New publication: Native species can reduce the establishment of invasive alien species if sown in high density and using competitive species


Invasion of alien species is one of the main drivers of land degradation threatening both natural and managed ecosystems. Ecological restoration is crucial in controlling invasion to improve biotic resistance and avoid further land degradation. We investigated the possibility of controlling the establishment of invasive alien species (IAS) by native seed addition. We tested if trait similarity or increased propagule pressure of native species results in the suppression of IAS at the early stage of development. We set up a sowing experiment with three widespread IAS in Hungary of different life forms and functional groups (Asclepias syriaca, Conyza canadensis, Tragus racemosus) and four Pannonic sand grassland species (Festuca vaginata, Galium verum, Gypsophila paniculata, Saponaria officinalis). We found no significant differences in germination ability and seedling emergence between native species and IAS, despite the differences in thousand-seed weight. Using univariate general linear models, we found that the seedling establishment of IAS can be reduced by adding native species at high densities but also depending on the species identity. Instead of species of similar traits, the seeding of a competitor perennial grass of sand grasslands (F. vaginata) reduced the seedling emergence of all studied IAS the most. Our results confirm that IAS can be effectively controlled by native seed addition in the early establishment stage, especially applying higher densities and competitive species. We conclude that invasion-resistant restoration can be achieved by the combination of several factors, including high-density sowing of native species that match IAS in the early stage of development.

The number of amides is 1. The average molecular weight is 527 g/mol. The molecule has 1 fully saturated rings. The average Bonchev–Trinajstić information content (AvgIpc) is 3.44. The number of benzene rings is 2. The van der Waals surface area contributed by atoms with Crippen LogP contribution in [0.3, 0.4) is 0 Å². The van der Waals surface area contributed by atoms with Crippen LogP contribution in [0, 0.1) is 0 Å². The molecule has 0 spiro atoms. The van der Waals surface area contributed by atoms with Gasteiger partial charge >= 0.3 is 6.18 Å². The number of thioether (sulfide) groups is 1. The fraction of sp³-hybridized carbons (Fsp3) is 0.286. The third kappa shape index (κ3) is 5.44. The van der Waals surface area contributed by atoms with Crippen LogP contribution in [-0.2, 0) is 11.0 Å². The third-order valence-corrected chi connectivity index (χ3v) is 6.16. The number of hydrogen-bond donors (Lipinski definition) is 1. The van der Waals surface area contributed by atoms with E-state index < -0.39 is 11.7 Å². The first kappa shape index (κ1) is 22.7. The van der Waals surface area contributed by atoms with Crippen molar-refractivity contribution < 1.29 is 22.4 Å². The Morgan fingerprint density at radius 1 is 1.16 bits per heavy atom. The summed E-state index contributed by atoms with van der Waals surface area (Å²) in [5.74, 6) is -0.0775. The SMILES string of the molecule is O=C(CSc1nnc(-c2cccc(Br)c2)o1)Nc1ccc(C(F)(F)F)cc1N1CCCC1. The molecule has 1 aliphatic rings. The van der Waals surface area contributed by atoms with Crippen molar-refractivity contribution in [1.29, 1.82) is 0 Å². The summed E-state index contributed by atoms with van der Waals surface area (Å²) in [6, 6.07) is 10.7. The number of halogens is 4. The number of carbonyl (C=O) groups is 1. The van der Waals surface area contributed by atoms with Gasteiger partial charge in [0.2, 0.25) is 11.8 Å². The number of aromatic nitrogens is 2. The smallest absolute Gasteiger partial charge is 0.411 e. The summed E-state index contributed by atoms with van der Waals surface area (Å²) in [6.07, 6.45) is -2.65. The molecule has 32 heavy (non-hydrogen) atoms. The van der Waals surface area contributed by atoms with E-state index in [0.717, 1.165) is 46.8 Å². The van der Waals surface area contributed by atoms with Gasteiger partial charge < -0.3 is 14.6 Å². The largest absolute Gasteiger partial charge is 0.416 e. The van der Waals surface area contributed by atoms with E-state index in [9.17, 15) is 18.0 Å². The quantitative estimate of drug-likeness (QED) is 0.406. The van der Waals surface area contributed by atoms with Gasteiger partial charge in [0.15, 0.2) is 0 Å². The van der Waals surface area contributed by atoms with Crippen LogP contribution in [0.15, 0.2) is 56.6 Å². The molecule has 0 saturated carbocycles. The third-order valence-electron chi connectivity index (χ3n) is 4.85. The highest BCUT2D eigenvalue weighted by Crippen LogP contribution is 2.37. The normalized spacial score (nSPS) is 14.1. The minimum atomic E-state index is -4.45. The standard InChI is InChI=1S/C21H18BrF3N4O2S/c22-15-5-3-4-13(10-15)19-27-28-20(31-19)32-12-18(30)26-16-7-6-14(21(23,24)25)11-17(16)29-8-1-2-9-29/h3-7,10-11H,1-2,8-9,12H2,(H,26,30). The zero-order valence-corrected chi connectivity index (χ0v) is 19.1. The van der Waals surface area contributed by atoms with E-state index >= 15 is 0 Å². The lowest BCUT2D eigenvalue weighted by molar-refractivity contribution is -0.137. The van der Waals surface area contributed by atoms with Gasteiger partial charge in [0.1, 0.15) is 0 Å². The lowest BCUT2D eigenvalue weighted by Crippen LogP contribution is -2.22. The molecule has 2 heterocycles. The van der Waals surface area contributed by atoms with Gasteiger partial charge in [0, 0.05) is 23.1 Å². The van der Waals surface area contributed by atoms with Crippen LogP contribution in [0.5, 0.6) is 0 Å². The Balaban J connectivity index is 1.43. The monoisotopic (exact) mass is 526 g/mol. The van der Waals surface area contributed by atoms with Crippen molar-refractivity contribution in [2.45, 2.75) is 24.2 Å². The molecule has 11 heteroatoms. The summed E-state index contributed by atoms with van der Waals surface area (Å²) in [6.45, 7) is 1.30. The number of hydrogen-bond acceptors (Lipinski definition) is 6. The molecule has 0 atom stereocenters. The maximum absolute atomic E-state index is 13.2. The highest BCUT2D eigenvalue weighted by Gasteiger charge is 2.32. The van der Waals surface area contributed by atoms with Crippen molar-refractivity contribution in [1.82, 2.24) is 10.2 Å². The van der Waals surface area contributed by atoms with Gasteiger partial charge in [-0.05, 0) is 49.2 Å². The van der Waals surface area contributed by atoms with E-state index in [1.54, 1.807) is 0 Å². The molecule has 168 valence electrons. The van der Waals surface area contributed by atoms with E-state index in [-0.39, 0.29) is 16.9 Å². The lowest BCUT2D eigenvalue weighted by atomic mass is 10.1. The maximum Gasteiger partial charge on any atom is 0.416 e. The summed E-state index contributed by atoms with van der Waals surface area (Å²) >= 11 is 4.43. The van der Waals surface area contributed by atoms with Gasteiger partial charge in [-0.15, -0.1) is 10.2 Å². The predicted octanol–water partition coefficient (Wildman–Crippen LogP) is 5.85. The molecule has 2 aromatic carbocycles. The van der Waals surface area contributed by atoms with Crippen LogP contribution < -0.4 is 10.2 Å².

Published by Edina Csákvári, Nóra Sáradi, Boglárka Berki, Anikó Csecserits, Anna Cseperke Csonka, Bruna Paolinelli Reis, Katalin Török, Orsolya Valkó, Márton Vörös and Melinda Halassy in the journal Restoration Ecology